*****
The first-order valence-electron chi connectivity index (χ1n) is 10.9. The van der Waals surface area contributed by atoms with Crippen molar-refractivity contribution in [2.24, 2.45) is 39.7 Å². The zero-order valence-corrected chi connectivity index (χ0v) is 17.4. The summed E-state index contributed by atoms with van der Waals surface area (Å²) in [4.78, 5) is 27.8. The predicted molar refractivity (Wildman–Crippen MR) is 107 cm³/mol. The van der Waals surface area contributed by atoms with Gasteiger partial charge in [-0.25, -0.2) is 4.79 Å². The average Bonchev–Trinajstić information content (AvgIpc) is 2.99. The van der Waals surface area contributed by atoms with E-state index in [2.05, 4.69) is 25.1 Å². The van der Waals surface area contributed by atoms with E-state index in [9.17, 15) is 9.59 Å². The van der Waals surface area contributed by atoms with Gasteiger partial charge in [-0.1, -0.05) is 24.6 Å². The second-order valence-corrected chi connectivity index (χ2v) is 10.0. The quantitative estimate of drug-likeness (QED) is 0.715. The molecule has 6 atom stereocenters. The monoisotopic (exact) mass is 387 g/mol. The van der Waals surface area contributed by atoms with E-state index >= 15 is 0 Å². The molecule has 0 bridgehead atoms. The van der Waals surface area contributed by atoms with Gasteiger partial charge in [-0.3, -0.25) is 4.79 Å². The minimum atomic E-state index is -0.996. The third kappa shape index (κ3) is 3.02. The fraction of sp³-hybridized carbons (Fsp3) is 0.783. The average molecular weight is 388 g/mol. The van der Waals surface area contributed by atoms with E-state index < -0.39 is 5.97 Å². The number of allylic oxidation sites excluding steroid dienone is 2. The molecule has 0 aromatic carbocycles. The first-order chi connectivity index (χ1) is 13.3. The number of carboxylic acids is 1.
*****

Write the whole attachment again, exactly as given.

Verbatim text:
The first-order valence-electron chi connectivity index (χ1n) is 10.9. The van der Waals surface area contributed by atoms with Crippen molar-refractivity contribution in [2.24, 2.45) is 39.7 Å². The zero-order valence-corrected chi connectivity index (χ0v) is 17.4. The summed E-state index contributed by atoms with van der Waals surface area (Å²) in [4.78, 5) is 27.8. The predicted molar refractivity (Wildman–Crippen MR) is 107 cm³/mol. The van der Waals surface area contributed by atoms with Gasteiger partial charge in [-0.25, -0.2) is 4.79 Å². The average Bonchev–Trinajstić information content (AvgIpc) is 2.99. The van der Waals surface area contributed by atoms with E-state index in [2.05, 4.69) is 25.1 Å². The van der Waals surface area contributed by atoms with E-state index in [9.17, 15) is 9.59 Å². The van der Waals surface area contributed by atoms with Gasteiger partial charge in [-0.1, -0.05) is 24.6 Å². The second-order valence-corrected chi connectivity index (χ2v) is 10.0. The quantitative estimate of drug-likeness (QED) is 0.715. The molecule has 6 atom stereocenters. The monoisotopic (exact) mass is 387 g/mol. The van der Waals surface area contributed by atoms with E-state index >= 15 is 0 Å². The molecule has 0 bridgehead atoms. The van der Waals surface area contributed by atoms with Gasteiger partial charge in [-0.3, -0.25) is 4.79 Å². The minimum atomic E-state index is -0.996. The third kappa shape index (κ3) is 3.02. The fraction of sp³-hybridized carbons (Fsp3) is 0.783. The average molecular weight is 388 g/mol. The van der Waals surface area contributed by atoms with E-state index < -0.39 is 5.97 Å². The number of allylic oxidation sites excluding steroid dienone is 2. The molecule has 0 aromatic carbocycles. The first-order chi connectivity index (χ1) is 13.3. The number of carboxylic acids is 1.